Gale Buchalter / Rhodesdale Press / 316 pages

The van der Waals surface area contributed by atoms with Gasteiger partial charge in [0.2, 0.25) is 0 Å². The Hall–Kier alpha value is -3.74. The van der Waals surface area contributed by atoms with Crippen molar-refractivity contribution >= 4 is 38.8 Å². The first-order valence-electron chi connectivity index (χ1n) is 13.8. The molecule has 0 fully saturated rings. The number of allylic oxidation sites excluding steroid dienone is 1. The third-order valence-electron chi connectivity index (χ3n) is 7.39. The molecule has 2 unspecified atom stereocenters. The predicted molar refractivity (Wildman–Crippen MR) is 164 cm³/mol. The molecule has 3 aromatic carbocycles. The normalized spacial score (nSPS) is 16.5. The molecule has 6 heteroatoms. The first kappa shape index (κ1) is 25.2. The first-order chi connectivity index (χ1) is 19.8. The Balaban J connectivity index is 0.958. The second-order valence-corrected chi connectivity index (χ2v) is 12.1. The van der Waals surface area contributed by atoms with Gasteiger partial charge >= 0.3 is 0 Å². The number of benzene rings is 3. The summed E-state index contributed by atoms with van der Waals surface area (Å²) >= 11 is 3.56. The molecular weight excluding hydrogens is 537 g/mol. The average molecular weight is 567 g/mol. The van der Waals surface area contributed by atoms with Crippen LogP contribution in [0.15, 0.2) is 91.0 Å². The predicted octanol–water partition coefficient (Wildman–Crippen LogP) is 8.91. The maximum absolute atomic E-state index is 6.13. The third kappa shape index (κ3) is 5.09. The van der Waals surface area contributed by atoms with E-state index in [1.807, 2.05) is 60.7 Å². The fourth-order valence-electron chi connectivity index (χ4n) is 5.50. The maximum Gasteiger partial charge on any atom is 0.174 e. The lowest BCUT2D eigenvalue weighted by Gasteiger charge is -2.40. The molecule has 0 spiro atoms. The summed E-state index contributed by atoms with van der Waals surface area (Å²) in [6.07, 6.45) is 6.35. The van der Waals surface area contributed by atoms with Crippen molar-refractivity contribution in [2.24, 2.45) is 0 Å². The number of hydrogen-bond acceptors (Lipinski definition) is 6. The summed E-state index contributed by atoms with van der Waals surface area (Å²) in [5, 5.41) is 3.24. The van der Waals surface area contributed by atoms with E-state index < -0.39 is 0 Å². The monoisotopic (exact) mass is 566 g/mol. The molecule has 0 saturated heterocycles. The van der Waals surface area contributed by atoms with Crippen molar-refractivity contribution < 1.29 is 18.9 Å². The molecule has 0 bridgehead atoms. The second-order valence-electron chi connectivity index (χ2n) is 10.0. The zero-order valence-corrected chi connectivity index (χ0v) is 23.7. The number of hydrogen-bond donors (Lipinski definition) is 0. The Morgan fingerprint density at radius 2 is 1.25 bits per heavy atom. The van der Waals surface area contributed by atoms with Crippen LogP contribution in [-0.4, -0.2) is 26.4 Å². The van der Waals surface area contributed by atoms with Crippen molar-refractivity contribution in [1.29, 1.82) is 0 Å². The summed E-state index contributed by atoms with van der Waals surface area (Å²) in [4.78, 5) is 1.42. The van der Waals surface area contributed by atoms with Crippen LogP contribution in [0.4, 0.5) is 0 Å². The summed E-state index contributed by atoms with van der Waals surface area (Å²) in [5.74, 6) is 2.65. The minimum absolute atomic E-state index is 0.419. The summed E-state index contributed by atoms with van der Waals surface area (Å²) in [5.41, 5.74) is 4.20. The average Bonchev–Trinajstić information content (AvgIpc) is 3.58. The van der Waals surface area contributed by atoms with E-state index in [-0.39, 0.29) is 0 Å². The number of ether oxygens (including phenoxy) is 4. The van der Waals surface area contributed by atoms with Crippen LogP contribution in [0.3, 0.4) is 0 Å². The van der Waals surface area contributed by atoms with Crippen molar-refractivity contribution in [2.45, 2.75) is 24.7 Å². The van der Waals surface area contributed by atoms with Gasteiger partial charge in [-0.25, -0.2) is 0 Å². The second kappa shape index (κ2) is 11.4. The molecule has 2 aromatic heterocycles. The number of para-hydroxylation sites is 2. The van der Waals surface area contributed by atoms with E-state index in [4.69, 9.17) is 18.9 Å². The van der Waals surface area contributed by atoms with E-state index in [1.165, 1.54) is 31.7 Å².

Friday Night Fighters is not for the faint of heart. Readers of mysteries know going in there will be a murder or two, but they may find the abuse of animals more disturbing. There is a good bit of both in Friday Night Fighters, but all in the service of shining a spotlight on the dog fighting underworld. Author Gail Buchalter has clearly done her homework; she writes with authority—if sometimes a bit too much detail—about everything from the finer points of a necropsy to the work of local shelters to the brutal underbelly of dog fighting. On occasion, otherwise snappy prose gets bogged down by too much procedural description more appropriate for a professional webinar, or by over-itemization of a setting—such as the placement of chairs or the composition of the table legs. Readers may be tempted to skip ahead to get to the main attraction: a fairly taut tale about an animal-fighting ring on the Eastern Shore of Maryland and the disturbing mystery of why previously rescued dogs are winding up back in the pit. The first-person narration does dilute some of the suspense, but the dialogue is often sharp and serious; the characters are noble but not without flaws, and are drawn well enough to make the reader care about (or hate) them, as the situation warrants. In typical genre fashion, the main character, forensic veterinarian Allison Reeves, takes a beating—and makes a few mistakes—but doggedly pursues the case.